Scattered rainfall is forecast through the next five days, and rainfall activity will be brisk.

Forecast - Isolated, Scattered, Widespread - What do they mean?

Forecast Discussion

Annotated satellite update as of 6:30 PM Friday 10th December 2021 (NASA/CIRA/RAMMB)
Annotated satellite update as of 6:30 PM Friday 10th December 2021 (NASA/CIRA/RAMMB)

Tropical Waves: There are no tropical waves in the Atlantic Basin.

As of Friday night, a high-pressure system anchored in the Atlantic Ocean remained the dominant weather feature across the Lesser Antilles, with breezy conditions as winds move in from the northeast. A few low-level cloud patches embedded within this northeasterly flow will trigger brisk showers across the region.

However, deep, tropical moisture is moving across Trinidad and Tobago while approaching the Southern Windward Islands on Friday night, associated with a large area of confluencing (winds slowing down, piling up) east of the Lesser Antilles and a surface to low-level trough. An upper-level jet north of T&T is also producing large-scale upper-level divergence (rising air) east of the Lesser Antilles that will move across the region this weekend.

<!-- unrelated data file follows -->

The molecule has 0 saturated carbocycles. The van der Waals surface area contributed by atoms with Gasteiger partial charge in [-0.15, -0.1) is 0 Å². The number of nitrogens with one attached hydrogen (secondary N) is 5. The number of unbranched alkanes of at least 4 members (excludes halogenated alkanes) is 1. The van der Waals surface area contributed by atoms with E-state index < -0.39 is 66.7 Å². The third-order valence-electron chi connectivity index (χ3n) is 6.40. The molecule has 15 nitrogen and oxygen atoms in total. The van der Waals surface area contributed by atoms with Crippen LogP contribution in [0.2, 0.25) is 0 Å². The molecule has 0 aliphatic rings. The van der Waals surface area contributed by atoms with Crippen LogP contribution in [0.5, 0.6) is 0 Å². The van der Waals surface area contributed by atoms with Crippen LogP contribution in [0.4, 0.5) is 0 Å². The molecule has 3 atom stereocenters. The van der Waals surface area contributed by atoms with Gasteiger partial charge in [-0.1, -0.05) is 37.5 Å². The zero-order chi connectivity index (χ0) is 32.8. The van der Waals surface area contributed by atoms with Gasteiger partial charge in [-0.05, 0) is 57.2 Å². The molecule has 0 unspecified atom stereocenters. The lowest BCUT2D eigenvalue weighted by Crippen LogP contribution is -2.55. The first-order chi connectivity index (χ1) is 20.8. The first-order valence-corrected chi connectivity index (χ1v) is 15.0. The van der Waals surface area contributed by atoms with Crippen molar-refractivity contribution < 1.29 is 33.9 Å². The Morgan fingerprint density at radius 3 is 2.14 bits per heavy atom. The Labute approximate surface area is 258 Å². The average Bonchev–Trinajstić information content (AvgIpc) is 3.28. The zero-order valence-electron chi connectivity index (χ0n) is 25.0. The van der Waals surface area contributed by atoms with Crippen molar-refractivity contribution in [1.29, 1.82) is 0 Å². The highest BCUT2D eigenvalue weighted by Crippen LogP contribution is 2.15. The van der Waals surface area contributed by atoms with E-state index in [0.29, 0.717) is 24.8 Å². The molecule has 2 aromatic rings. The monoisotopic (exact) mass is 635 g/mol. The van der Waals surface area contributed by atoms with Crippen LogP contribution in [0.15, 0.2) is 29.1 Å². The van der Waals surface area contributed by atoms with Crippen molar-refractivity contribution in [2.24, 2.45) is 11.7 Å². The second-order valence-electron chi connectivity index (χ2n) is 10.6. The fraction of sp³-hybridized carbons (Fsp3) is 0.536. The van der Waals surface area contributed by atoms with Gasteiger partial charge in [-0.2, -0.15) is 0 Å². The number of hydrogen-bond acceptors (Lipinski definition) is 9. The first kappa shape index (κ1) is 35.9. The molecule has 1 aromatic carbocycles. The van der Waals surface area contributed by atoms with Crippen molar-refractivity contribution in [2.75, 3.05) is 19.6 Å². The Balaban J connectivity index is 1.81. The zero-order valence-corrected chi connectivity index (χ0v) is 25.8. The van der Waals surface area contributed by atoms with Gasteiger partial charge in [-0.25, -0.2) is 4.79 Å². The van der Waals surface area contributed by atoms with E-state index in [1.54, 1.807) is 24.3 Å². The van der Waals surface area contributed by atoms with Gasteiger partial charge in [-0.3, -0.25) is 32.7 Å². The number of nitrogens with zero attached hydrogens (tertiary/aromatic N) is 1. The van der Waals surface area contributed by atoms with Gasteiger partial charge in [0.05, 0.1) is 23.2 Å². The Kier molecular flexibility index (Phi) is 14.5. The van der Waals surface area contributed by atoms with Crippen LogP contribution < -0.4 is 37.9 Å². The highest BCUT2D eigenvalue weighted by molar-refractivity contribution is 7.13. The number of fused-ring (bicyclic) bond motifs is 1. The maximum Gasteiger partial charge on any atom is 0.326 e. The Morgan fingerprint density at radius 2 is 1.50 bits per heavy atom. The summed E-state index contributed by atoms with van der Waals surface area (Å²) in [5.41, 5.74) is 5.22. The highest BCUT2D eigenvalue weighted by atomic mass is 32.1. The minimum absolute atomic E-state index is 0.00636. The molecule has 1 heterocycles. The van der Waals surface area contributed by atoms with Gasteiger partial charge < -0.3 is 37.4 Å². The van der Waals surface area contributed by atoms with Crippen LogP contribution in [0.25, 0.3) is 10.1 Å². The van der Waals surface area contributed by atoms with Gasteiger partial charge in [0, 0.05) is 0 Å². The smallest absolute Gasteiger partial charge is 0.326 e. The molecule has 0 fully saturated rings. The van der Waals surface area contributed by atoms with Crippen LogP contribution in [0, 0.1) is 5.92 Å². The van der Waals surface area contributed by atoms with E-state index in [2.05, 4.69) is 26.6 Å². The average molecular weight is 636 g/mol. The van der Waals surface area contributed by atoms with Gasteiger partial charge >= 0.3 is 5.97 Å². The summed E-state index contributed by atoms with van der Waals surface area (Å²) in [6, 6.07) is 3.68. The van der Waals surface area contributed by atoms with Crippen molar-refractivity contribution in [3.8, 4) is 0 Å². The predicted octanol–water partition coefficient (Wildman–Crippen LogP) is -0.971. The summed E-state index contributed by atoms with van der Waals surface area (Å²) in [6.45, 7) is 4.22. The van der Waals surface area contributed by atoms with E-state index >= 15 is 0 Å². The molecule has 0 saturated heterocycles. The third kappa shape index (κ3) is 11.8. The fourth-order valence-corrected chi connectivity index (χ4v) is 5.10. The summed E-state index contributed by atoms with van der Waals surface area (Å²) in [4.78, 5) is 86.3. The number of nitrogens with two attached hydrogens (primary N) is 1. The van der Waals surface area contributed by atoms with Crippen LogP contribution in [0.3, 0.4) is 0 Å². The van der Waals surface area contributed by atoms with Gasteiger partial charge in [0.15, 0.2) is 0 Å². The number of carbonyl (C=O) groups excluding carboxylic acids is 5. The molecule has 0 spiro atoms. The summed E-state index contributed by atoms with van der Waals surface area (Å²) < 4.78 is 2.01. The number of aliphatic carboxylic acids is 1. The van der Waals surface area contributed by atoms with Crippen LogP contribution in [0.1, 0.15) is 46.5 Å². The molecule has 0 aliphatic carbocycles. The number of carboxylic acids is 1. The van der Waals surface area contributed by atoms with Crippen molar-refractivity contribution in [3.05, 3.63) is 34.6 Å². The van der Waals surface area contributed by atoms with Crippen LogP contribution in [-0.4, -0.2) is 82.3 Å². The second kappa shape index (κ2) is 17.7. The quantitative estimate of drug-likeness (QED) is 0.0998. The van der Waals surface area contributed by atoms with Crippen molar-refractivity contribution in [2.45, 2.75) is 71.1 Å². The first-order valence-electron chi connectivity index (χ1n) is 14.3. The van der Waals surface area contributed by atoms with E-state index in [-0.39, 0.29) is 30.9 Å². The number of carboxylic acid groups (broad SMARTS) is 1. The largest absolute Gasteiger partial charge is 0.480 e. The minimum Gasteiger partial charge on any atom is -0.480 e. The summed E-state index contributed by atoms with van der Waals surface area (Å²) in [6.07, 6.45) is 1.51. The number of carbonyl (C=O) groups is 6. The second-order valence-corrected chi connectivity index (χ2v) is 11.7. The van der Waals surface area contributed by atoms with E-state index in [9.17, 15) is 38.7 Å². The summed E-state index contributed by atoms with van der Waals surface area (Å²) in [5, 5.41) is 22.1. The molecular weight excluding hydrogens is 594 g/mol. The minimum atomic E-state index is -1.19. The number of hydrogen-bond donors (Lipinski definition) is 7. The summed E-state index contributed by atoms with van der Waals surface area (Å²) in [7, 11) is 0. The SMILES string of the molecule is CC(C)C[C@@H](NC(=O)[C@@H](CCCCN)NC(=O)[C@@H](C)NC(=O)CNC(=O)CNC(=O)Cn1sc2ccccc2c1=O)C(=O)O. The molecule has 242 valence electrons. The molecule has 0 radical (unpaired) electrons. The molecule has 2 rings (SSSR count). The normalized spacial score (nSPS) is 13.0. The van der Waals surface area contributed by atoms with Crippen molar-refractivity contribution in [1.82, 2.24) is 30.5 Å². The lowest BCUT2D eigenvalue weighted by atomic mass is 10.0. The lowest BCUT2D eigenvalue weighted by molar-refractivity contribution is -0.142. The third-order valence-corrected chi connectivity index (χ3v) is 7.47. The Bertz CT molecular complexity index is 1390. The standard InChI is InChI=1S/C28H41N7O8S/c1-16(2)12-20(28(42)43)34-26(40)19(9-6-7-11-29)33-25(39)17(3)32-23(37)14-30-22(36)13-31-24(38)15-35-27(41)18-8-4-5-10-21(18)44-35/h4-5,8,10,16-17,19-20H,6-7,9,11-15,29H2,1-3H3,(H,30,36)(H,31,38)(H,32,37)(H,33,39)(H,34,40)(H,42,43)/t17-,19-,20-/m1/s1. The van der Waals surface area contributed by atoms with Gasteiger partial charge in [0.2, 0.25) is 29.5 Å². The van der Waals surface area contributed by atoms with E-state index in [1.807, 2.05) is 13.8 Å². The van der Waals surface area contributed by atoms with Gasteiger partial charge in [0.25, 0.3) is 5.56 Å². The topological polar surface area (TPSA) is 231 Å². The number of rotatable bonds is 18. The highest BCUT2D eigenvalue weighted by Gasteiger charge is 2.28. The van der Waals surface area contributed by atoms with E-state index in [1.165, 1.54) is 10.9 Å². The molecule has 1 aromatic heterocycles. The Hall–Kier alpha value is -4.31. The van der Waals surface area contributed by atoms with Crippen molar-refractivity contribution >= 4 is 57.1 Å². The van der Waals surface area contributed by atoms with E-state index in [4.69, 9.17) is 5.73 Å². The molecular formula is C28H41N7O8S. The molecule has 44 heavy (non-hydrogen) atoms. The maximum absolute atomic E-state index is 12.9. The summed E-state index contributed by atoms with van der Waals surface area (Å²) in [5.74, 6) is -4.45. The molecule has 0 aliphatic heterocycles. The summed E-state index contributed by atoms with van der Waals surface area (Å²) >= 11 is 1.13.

What is an Upper-Level Jet?
A “jet” in meteorology is a fast-flowing, narrow, meandering current of air that is moving at a high velocity in the atmosphere. These features can be at varying levels of the atmosphere. Typically, they are referred to as low-level jets, mid-level jets, or upper-level jets.

From Saturday through Tuesday, the slow-moring surface to low-level trough and the upper-level jet are forecast to remain generally in the same place north of and across T&T, respectively. With abundant moisture and favorable mid to upper-level conditions, variably cloudy skies with brief showers and thunderstorms are forecast and will persist.

While showers and thunderstorms will move across T&T, as activity moves west, convection may weaken, with cloudiness associated with showers and thunderstorms that develop across western Trinidad or Tobago moving eastward. However, strong wind shear from the west is forecast to remain across Trinidad and Tobago. This wind shear will also keep heavier rainfall south and east of the country.

Through the forecast period, a slight increase in Saharan Dust concentrations is forecast, mainly from Sunday through Tuesday, having a marginal impact on air quality, visibility, and the weather. By Wednesday, another high-pressure system is forecast to strengthen, with a strong pressure gradient allowing for breezy to windy conditions through the second half of the upcoming week.